UC officials said IBM analytics have helped save money for the university system, which has 228,000 students and 180,000 faculty.
An analytics system designed to manage risks and improve security has saved the University of California’s 10 campuses and five medical centers more than $160 million since 2006, officials announced March 25—helping the university system cut costs during an economic crisis that has crippled campus budgets.
The universities in the UC system have used IBM’s analytics software since 2006 to better aggregate massive amounts of data from the 228,000-student system and help administrators target wasteful spending and isolate dangerous areas on campus that result in injury or operation failure.
Using IBM’s Enterprise Risk Management System program, UC officials said decision makers at every campus and medical center have been able to mine the system’s database and spot trends, such as pushing and pulling injuries at medical centers.
Once that trend was found in the data, officials could purchase new, safer equipment and launch training programs designed to limit the number of pushing and pulling injuries and accidents. Making decisions based on these statistics, which appear on a computer-based dashboard, has reduced injuries by 39 percent and cut insurance costs by $167.8 million over the past four years, officials said.
“When you’re on a tight budget—and we’re on a tight budget—you need to know where to spend your money, where to spend your time,” said Grace Crickette, the University of California’s chief risk officer. “We get a much, much better picture about where we need to deploy resources.”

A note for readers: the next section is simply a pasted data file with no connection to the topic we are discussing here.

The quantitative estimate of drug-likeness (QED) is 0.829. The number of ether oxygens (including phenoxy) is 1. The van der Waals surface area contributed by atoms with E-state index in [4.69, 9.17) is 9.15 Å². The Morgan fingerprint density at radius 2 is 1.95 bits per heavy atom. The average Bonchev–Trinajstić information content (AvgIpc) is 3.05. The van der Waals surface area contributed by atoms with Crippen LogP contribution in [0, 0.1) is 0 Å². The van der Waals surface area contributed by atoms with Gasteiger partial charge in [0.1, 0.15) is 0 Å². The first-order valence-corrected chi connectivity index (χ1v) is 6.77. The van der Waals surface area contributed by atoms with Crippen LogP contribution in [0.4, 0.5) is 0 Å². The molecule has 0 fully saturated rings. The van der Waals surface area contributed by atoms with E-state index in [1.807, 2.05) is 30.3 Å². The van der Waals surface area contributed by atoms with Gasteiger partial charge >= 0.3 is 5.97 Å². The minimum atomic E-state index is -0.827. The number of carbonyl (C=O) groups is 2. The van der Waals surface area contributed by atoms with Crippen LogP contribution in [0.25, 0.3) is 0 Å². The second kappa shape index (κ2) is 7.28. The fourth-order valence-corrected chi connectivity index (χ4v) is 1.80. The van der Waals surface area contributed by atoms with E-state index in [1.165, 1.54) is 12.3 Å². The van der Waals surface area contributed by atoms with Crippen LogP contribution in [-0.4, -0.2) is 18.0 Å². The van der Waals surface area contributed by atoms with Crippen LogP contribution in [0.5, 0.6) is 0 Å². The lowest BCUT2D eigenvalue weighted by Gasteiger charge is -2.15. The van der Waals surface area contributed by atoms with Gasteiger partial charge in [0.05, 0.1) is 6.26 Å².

Most colleges and universities have seen operating budgets stagnate or gradually drop during the country’s economic downturn, but California’s budget crisis has wrought tuition increases and new student fees widely considered some of the worst in the nation.
The California Postsecondary Education Commission announced March 11 that the state’s four-year universities and community colleges will see a 16.4-percent increase in undergraduate students by 2019, meaning schools will need “$139 million annually over the next 10 years to satisfy undergraduate demand.”
California legislators cut the state university system’s budget by $584 million, or 20 percent, for the 2009-10 school year. The Northridge campus has operated this academic year with $41 million in cuts—24 percent of its overall budget.
“It takes no shortage of imagination to know that we have faced some challenging financial times,” said Pete Taylor, the university’s chief financial officer. “[Deep budget cuts] have put a real crimp in our ability to continue doing business as usual.”
San Francisco City College officials said in February that all summer sessions would be canceled to close the college’s $12 million budget gap. That move came three months after California’s Legislative Analyst’s Office projected a $20.7 billion budget shortfall for the entire state.
The UC system got more bad financial news March 12 when a San Francisco judge ordered the university to pay back $38 million in fees to about 3,000 graduate students. The students—who started in law and business graduate programs in 2003—were illegally charged fees while they earned their master’s degrees, according to court documents.
Crickette said university officials conducted campus-wide interviews to determine where to target dwindling funds for mitigating risks, adding that the questions didn’t “focus on what kept them up at night,” but rather probed for strategies that had proven useful.
“We don’t want to just create another list of things that could go wrong at UC,” she said. “We wanted to know what could go right.”
Computer-based risk management programs traditionally have relied heavily on a quantitative approach, whereas the IBM analytics system focuses on a qualitative approach that helps officials at a single campus manipulate data to find specific ways to minimize risks that could cost the campus millions.
“We now have the means—the processing power and analytics capabilities—to sift through the data and extract meaning in ways that previously were not possible,” said Bridget van Kralingen, general manager of IBM North America.
Crickette added: “They can target the key variables that influence outcomes and make changes to increase productive trends or intercede in operations that are having a negative impact.”